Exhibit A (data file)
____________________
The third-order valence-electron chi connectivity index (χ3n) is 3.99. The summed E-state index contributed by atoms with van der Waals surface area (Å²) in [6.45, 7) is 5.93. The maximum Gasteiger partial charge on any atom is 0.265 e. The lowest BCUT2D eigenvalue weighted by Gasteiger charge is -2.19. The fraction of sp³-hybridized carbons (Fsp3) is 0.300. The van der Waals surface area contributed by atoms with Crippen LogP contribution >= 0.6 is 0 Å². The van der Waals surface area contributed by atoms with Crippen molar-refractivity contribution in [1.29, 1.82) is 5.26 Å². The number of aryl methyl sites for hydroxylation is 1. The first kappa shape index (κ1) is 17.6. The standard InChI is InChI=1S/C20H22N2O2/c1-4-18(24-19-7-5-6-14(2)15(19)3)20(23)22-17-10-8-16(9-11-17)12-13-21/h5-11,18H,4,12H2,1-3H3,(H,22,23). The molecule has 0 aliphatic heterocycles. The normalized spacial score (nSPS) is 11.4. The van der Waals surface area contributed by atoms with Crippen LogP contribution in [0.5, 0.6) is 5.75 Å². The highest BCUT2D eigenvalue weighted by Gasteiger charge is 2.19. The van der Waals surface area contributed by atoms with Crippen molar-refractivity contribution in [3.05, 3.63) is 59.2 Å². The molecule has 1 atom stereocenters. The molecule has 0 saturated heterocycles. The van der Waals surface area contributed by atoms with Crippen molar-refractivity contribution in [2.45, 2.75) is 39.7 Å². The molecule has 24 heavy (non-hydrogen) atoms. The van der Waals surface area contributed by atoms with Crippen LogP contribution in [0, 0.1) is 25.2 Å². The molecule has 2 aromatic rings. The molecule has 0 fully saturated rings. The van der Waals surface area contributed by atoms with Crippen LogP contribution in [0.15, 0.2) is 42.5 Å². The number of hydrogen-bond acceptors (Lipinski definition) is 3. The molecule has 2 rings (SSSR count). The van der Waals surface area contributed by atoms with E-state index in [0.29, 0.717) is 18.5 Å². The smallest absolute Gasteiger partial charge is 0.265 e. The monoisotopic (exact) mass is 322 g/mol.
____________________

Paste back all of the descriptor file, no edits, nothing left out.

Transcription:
The third-order valence-electron chi connectivity index (χ3n) is 3.99. The summed E-state index contributed by atoms with van der Waals surface area (Å²) in [6.45, 7) is 5.93. The maximum Gasteiger partial charge on any atom is 0.265 e. The lowest BCUT2D eigenvalue weighted by Gasteiger charge is -2.19. The fraction of sp³-hybridized carbons (Fsp3) is 0.300. The van der Waals surface area contributed by atoms with Crippen LogP contribution >= 0.6 is 0 Å². The van der Waals surface area contributed by atoms with Crippen molar-refractivity contribution in [1.29, 1.82) is 5.26 Å². The number of aryl methyl sites for hydroxylation is 1. The first kappa shape index (κ1) is 17.6. The standard InChI is InChI=1S/C20H22N2O2/c1-4-18(24-19-7-5-6-14(2)15(19)3)20(23)22-17-10-8-16(9-11-17)12-13-21/h5-11,18H,4,12H2,1-3H3,(H,22,23). The molecule has 0 aliphatic heterocycles. The normalized spacial score (nSPS) is 11.4. The van der Waals surface area contributed by atoms with Crippen LogP contribution in [0.5, 0.6) is 5.75 Å². The highest BCUT2D eigenvalue weighted by Gasteiger charge is 2.19. The van der Waals surface area contributed by atoms with Crippen molar-refractivity contribution in [3.05, 3.63) is 59.2 Å². The molecule has 1 atom stereocenters. The molecule has 0 saturated heterocycles. The van der Waals surface area contributed by atoms with Crippen molar-refractivity contribution in [2.45, 2.75) is 39.7 Å². The molecule has 24 heavy (non-hydrogen) atoms. The van der Waals surface area contributed by atoms with Crippen LogP contribution in [0, 0.1) is 25.2 Å². The molecule has 2 aromatic rings. The molecule has 0 fully saturated rings. The van der Waals surface area contributed by atoms with Crippen LogP contribution in [0.15, 0.2) is 42.5 Å². The number of hydrogen-bond acceptors (Lipinski definition) is 3. The molecule has 2 rings (SSSR count). The van der Waals surface area contributed by atoms with E-state index in [0.29, 0.717) is 18.5 Å². The smallest absolute Gasteiger partial charge is 0.265 e. The monoisotopic (exact) mass is 322 g/mol.